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This book presents the evolution of the international monetary system from the gold standard to the monetary system in force today. It adopts a political economy approach, emphasizing the economic and political conditions under which an international monetary system can come into existence and be maintained over time. This approach highlights how the gradual transition in the international context from commodity money to fiat money has been led by the need for greater elasticity of money supply and smooth adjustments. This transition, however, raises the issue of how to guarantee, over time, the value of a money devoid of intrinsic value. By presenting a historical evolution, the book explains how the existence of an international monetary system based on money without intrinsic value can only occur when a particular balance of power exists at the international level that allows for the production of trust in a fiat money. The book is a must-read for scholars, researchers, and students in the fields of economic history and international monetary economics, interested in better understanding the evolution of the international monetary system.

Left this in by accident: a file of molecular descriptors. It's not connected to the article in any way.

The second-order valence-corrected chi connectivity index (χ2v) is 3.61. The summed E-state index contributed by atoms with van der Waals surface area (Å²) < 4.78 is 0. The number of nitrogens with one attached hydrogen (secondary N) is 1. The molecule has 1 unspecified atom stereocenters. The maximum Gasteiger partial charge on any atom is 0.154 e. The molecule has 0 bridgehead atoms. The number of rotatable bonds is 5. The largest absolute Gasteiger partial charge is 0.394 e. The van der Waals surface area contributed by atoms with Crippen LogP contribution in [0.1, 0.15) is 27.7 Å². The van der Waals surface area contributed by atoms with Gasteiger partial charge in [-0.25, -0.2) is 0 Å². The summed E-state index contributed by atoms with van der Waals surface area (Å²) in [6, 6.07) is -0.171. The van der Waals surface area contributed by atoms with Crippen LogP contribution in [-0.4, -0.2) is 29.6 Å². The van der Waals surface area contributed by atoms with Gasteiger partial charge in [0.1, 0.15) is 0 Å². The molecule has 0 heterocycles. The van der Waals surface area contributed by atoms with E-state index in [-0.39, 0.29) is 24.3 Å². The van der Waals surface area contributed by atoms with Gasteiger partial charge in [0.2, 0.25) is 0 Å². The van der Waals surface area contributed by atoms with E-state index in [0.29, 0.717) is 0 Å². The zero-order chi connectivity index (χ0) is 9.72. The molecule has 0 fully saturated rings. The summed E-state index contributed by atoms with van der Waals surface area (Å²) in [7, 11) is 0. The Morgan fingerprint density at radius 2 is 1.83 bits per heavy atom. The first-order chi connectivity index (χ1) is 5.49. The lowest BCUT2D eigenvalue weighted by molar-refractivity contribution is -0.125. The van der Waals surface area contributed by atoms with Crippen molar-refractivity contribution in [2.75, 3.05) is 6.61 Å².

Inhaltsverzeichnis

Frontmatter

Chapter 1. Introduction: The Main Features of the International Money’s Evolution

Abstract
In the years following the Global Financial Crisis, the debate on reforms to the international monetary system and the prospects for the dollar, which is at the heart of the current system, has gained momentum. The contrasting views on these issues reflect differing theories on the origin of international money. Just as in the national sphere, so in the international sphere the evolution of money has been characterized by the transition from commodity money to forms of money with an intrinsic value ever further removed from their face value. This transition has favoured a significant increase in the elasticity of the money supply with respect to changes in the level of productive activity. This, in a context where the prices of certain goods and services are rigid, has fostered economic growth. However, the introduction of forms of money with little or no intrinsic value inevitably raises the question of how to ensure the stability of their value over time. This problem is particularly pronounced at the international level given the absence of a supranational authority and it can only be achieved when a certain balance of power prevails in the international arena.
Giovanni Battista Pittaluga, Elena Seghezza